The New Republic was another popular magazine that shaped a negative public opinion about Nasser. One article stated that Nasser played “the same role” as Senator McCarthy during the McCarthy trials (Halle). The article claims that Nasser is willing to do anything to extend his power and is therefore a threat to the international order. Comparing Nasser to McCarthy in this way would have the same effect on the public opinion as comparing him to Hitler did. Simply by reading that Nasser was similar to McCarthy in any way would cause Americans to dislike him. “As Nasser Sees Himself”, also published in The New Republic, states that one of Nasser’s “warmest admirers” had disclosed Nasser’s plan to build an empire. America felt that if Egypt became an empire the Soviet Union and Communism would grow. For this reason, Americans would have wanted to do everything in their power to prevent that from happening, and therefore would not have supported Nasser. Another article referenced a previous article published in The New Republic that had referred to Nasser as a “dangerous fellow” (If Nasser Wins). The article is now saying that the previous article had “[underestimated] just how dangerous” Nasser actually was. The article continues to explain that if Nasser won the fight over the Suez Canal, he would help the Soviet Union and supply them with oil. At the time America was extremely against the Soviet Union, so this immediately would have caused Americans to side against Nasser. The New Republic used a multitude of articles to push the American public opinion to be against Nasser.
Unlike the media of Great Britain and the United States, the Egyptian media manipulated the events of the Suez Canal Crisis in a way that made Nasser seem heroic. The Egyptian Gazette told the story of the entrance of a train filled with the Egyptian police force into Point Said. It describes massive celebration and the train being decorated with “flowers and photographs of President Abdul Nasser” (The Egyptian Gazette). The Egyptian public saw Nasser as a hero that got them the Canal that they felt that they deserved and rid them of the British presence in Egypt. Before Nasser took office, Egyptians had felt like “second class citizens in their own country” because of the British (Trueman). The Egyptians had felt that Nasser had given Egypt back to the Egyptians. After being under the control of Britain for many years, the it is not surprising that with the help of the media, the Egyptians would be looking for a way to have freedom and independence. Nasser gave them this freedom, and in return they gave him their support. The media showed Egypt that Nasser was the savior that they had been looking for, which would have caused the Egyptian public to support Nasser’s actions and the nationalization of the Suez Canal.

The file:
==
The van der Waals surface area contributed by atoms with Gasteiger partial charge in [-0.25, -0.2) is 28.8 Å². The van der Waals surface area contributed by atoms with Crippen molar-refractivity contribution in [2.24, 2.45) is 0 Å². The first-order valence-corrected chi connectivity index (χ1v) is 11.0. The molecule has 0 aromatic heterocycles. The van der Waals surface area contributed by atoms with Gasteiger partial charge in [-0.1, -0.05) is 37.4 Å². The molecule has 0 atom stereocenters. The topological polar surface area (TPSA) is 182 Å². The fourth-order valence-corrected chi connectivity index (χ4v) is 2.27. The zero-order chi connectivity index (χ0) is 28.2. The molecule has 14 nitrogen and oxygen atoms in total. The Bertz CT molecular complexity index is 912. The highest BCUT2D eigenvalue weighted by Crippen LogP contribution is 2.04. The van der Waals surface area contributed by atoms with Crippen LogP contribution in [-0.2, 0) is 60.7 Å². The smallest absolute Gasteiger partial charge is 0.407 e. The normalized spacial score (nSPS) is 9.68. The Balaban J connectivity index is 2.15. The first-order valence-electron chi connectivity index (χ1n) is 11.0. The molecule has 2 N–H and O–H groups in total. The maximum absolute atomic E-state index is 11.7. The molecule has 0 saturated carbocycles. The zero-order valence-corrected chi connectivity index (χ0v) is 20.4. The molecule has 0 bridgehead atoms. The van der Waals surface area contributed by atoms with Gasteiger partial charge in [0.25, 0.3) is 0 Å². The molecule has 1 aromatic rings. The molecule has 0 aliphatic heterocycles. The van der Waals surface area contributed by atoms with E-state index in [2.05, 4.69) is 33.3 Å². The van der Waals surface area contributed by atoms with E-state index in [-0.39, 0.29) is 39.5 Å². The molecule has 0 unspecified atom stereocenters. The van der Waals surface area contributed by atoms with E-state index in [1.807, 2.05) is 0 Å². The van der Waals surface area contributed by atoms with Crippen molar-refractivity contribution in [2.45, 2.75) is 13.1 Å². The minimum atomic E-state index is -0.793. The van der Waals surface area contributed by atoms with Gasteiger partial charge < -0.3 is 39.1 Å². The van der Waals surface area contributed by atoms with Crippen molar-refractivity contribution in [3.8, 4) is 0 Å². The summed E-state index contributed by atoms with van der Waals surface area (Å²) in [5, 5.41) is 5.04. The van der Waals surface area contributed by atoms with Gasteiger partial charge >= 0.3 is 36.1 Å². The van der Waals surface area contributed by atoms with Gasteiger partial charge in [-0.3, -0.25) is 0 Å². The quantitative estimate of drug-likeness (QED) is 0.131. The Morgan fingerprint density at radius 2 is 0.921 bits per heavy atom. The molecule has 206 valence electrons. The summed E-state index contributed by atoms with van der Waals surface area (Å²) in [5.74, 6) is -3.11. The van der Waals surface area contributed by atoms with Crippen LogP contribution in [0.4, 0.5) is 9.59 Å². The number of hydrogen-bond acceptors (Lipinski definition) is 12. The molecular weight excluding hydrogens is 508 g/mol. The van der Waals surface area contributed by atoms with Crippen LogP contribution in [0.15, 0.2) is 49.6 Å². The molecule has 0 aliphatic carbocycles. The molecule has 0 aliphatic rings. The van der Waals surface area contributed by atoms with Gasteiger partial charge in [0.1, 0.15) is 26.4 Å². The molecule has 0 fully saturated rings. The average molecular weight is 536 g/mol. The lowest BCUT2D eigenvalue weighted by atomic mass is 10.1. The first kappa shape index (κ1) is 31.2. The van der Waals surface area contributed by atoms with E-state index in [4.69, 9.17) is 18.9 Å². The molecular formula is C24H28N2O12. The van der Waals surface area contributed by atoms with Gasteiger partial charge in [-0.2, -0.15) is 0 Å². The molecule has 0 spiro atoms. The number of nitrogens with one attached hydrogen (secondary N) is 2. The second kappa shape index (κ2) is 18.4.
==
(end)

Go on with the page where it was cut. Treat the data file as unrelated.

When the British left the country and the Canal was won by Egypt, the media made Nasser seem like the country’s savior, a stark contrast to the picture of him presented in the American and the British media. Great Britain’s media portrayed Nasser as a dictator, while American media portrayed him as a communist. The media of each country used its influence to get its image of Nasser and the events of the Suez Canal Crisis to its population. By doing this, very different pictures of Nasser were painted to the public of different countries. The media was able to use its resources and its audience to influence the people to think the way that it wanted them to think. In the cases of Great Britain and America, the image that it wanted to show was a very negative one. However, in the case of Egypt, Nasser was shown as a hero that was helping their country find its way to freedom. These feelings created in the public are in direct response to the media.
The Suez Canal Crisis was a time of much conflict for Great Britain, the United States, and Egypt. Egypt’s President Abdul Nasser’s decision to nationalize the Suez Canal was not taken lightly by Great Britain, who had, up until that point, held control of the canal and received the profits. The United States became involved when Egypt received financial aid towards the building of the Aswan Dam from the Soviet Union. The media in the three countries greatly influenced the public opinion during these events. The media in Great Britain, for example, used D-Notices, newsreels, radio broadcasts, and newspapers to influence its public. The British media made Nasser seem like a dictator that had taken away “their” canal. The American media also portrayed Nasser in a negative light. They used major magazines such as Time Magazine and The New Republic as well as newspapers to influence the American public. These publications made Nasser seem like a communist that was against America and would do anything for his own profit. The American people reacted according and had a strong dislike of Nasser during the Suez Canal Crisis. The Egyptian media, on the other hand, made Nasser seem like a hero. Egyptian newspapers told stories of the Egyptian people celebrating Nasser. The media portrayed Nasser as a savior that brought Egypt its freedom and gained back the canal that was rightfully theirs. The Egyptian public loved Nasser and revered him as their President. The public opinion in these countries were influenced by the media. The media had specific images of Nasser that they wanted to portray to the people, and published their stories accordingly. The public was strongly influenced by these stories, which is shown in the way that the events were the same all over the world, but three countries had very different views of these events and the people involved in them.